“Like Nigeria, Chad needs to spend more of its own money on routine immunization. If we cannot immunize our own children to protect them from disease, they have failed them. My recommendation is that you establish a clear budget line for routine immunization in the annual budget at least 40%. That would get you back to the level of commitment the government was making in 2012. Bill and I will work hard with the global partners to try to secure the rest.
From Chad, the team arrived Sokoto where they met with the Sultan, Alhaji Saad Abubakar, and the community heads as well six governors from the Northern region on renewed commitment to intensify immunization to ward of the polio virus and take Nigeria off the list of polio countries.
While thanking the Sultan for his commitment in ensuring that Nigeria is polio free, Dangote lamented that despite all efforts made to ensure the immunization reached majority of the targeted populace, not much ground has been covered. In his own state of Kano, for instance, routine immunization coverage is 16 per cent while that of Sokoto is less than five per cent.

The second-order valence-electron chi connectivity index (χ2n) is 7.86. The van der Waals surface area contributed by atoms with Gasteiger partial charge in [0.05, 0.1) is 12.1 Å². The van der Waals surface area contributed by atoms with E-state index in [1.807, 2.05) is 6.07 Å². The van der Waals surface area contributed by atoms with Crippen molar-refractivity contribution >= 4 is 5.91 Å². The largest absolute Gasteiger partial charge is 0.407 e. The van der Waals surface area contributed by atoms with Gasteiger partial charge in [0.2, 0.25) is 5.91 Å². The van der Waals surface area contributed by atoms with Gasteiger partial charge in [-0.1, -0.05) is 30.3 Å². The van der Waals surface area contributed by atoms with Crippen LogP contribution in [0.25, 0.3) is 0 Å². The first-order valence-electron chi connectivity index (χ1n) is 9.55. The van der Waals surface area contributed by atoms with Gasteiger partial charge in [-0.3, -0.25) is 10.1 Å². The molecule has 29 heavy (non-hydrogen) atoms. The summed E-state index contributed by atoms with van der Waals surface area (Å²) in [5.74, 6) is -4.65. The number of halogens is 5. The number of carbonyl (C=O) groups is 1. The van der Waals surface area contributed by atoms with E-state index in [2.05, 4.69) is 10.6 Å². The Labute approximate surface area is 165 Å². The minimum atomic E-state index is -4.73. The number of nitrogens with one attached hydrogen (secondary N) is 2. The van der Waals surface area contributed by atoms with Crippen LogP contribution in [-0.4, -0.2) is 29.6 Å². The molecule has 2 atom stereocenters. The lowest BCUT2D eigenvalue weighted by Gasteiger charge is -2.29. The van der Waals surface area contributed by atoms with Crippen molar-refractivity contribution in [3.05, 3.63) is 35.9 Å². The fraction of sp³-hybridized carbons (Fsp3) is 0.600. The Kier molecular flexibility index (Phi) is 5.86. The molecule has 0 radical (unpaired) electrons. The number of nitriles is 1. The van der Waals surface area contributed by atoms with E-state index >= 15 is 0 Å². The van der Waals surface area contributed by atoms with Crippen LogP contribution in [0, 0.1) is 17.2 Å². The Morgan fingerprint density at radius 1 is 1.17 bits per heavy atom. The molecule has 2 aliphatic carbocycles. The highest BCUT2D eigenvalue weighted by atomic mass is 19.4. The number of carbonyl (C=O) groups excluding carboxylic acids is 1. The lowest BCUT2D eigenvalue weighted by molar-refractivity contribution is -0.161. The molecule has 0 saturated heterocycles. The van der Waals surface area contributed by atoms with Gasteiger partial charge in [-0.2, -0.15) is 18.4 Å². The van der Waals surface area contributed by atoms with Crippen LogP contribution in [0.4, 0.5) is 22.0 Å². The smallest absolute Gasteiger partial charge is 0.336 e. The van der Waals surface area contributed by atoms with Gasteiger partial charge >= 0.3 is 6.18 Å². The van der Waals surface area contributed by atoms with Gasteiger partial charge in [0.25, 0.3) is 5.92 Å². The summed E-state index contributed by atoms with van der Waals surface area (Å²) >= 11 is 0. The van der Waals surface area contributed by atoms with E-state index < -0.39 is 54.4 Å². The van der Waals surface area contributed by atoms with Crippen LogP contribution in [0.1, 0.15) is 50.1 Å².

And whereas vaccines, staff and funding are available, the coverage is not moving and has been abysmally low. “It’s both a demand and poor service quality problem. We cannot make progress on the demand side without traditional leaders”, he said. The challenge, according to him, is to get all settlement heads (mai-angwas) to enlist and identify all eligible children, and meet monthly with the local health facility to determine who is and who is not coming for immunization.
“Our biggest challenge in rolling out this strategy is that settlement heads expect to get paid”. Dangote told the Sultan to come in forcefully to let the settlement heads know that asking for money before mobilizing their children for immunization would only compound the problem and not in keeping with the traditional role of settlement heads. If the Sultan can take a very public stand that all settlement heads must support routine immunization and meet monthly with health staff without remuneration.